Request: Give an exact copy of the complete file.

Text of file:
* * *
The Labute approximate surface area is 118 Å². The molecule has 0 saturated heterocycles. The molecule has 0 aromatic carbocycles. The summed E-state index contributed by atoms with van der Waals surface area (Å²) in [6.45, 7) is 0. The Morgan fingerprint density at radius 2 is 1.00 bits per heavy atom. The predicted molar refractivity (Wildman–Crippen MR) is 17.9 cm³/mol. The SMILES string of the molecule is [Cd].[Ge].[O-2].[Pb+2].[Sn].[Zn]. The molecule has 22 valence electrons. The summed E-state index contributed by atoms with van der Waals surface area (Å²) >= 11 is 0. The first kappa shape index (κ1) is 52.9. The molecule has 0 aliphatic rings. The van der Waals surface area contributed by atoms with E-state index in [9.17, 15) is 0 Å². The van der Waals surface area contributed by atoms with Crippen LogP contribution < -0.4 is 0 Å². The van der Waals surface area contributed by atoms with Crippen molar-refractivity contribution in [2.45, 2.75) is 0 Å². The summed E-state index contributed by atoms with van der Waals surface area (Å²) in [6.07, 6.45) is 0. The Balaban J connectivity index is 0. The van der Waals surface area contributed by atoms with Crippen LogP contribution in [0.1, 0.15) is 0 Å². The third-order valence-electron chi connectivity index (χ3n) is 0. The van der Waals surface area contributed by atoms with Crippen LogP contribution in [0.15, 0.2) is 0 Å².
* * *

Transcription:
The Labute approximate surface area is 118 Å². The molecule has 0 saturated heterocycles. The molecule has 0 aromatic carbocycles. The summed E-state index contributed by atoms with van der Waals surface area (Å²) in [6.45, 7) is 0. The Morgan fingerprint density at radius 2 is 1.00 bits per heavy atom. The predicted molar refractivity (Wildman–Crippen MR) is 17.9 cm³/mol. The SMILES string of the molecule is [Cd].[Ge].[O-2].[Pb+2].[Sn].[Zn]. The molecule has 22 valence electrons. The summed E-state index contributed by atoms with van der Waals surface area (Å²) >= 11 is 0. The first kappa shape index (κ1) is 52.9. The molecule has 0 aliphatic rings. The van der Waals surface area contributed by atoms with E-state index in [9.17, 15) is 0 Å². The van der Waals surface area contributed by atoms with Crippen LogP contribution < -0.4 is 0 Å². The van der Waals surface area contributed by atoms with Crippen molar-refractivity contribution in [2.45, 2.75) is 0 Å². The summed E-state index contributed by atoms with van der Waals surface area (Å²) in [6.07, 6.45) is 0. The Balaban J connectivity index is 0. The van der Waals surface area contributed by atoms with Crippen LogP contribution in [0.1, 0.15) is 0 Å². The third-order valence-electron chi connectivity index (χ3n) is 0. The van der Waals surface area contributed by atoms with Crippen LogP contribution in [0.15, 0.2) is 0 Å².